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It's been too long since pianist Myra Melford's last release as bandleader, especially as we can now hear what we've been missing. For the second outing by her Be Bread ensemble, the pianist has assembled an all star cast of frequent collaborators. Bassist Stomu Takeishi, guitarist Brandon Ross and trumpeter Cuong Vu are holdovers from the debut disc, here joined by clarinetist Ben Goldberg and Matt Wilson at the traps. Melford herself concentrates solely on piano. Electronics are set aside for an all-acoustic palette, resulting in a high level of cohesiveness across the 65-minute program.
Most of the eight original pieces were written as part of a suite in the fall of 2004, with support of a Chamber Music America grant. All have been performed many times over the last five years in a variety of settings. Such familiarity makes for a committed and potent ensemble performance of music which satisfies both the head and the heart with its switchback arrangements, well integrated solo space and emotionally ambiguous themes. Melford's rhythmic acumen and barreling blues inflections together with Wilson's crisply propulsive drive and resourceful percussive textures banish any thought of the salon: this is chamber music with attitude.
Melford is well served by her band. Goldberg's poised mellifluous clarinet and Vu's casually expressive trumpet make for an engaging pairing, combining well in unison, but shining apart, with Goldberg's popping percolating contra-alto clarinet introduction to "Knocking from the Inside" and Vu's spluttering breathy excursion on "Moon Bird" which is especially noteworthy. Not to be outdone, the leader contributes a dazzling opening cadenza to the same track, almost Taylor-esque in its fragmentation and percussive attack. Ross' spiky picking, particularly on soprano guitar, adds a voice incisive in phrasing but unconventional in timbre, meshing attractively with Takeishi's pliant acoustic bass guitar for a kinetic rhythmic latticework.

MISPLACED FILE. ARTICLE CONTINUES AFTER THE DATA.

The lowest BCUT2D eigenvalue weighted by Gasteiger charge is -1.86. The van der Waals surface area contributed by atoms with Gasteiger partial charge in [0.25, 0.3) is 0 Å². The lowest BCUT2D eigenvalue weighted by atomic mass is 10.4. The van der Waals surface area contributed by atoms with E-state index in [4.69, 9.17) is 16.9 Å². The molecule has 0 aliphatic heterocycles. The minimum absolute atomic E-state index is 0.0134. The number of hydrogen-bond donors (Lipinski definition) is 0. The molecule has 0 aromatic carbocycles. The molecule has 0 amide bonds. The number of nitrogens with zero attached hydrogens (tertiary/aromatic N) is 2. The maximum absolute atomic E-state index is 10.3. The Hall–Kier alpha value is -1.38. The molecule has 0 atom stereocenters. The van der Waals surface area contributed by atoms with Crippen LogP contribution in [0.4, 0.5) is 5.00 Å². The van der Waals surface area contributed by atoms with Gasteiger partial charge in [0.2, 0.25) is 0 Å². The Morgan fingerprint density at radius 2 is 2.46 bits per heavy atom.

Whether breaking out of the soaring klezmer waltz of "Through the Same Gate" with an unfettered piano solo, navigating the knotty staccato title trackonly to frame duets for first bass and guitar, then rippling piano and clarinetor pressing the get-up-an- go urgency of "I See a Horizon" into a swirling ensemble mash up, Melford's taut arrangements blur the distinction between front line and support, group and solo. Each richly voiced cut is different in construction and mood, drawing on a wide range of world music influences, yet the outcome remains distinctive and unclassifiable. The Whole Tree Gone is yet another outstanding release from Firehouse 12, and a triumph for Melford.
Track Listing: Through the Same Gate; Moon Bird; Night; The Whole Tree Gone; A Generation Comes and Another Goes; I See a Horizon; On the Lip of Insanity; Knocking from the Inside.
Personnel: Myra Melford: piano; Cuong Vu: trumpet; Ben Goldberg: clarinet and contra-alto clarinet; Brandon Ross: guitar and soprano guitar; Stomu Takeishi: acoustic bass guitar; Matt Wilson: drums.
I love jazz because it's so different than pop and has an emotional pull that other music does not have.
I was first exposed to jazz when I saw Dave Brubeck in 1974.
The first jazz record I bought was Bitches Brew by Miles Davis.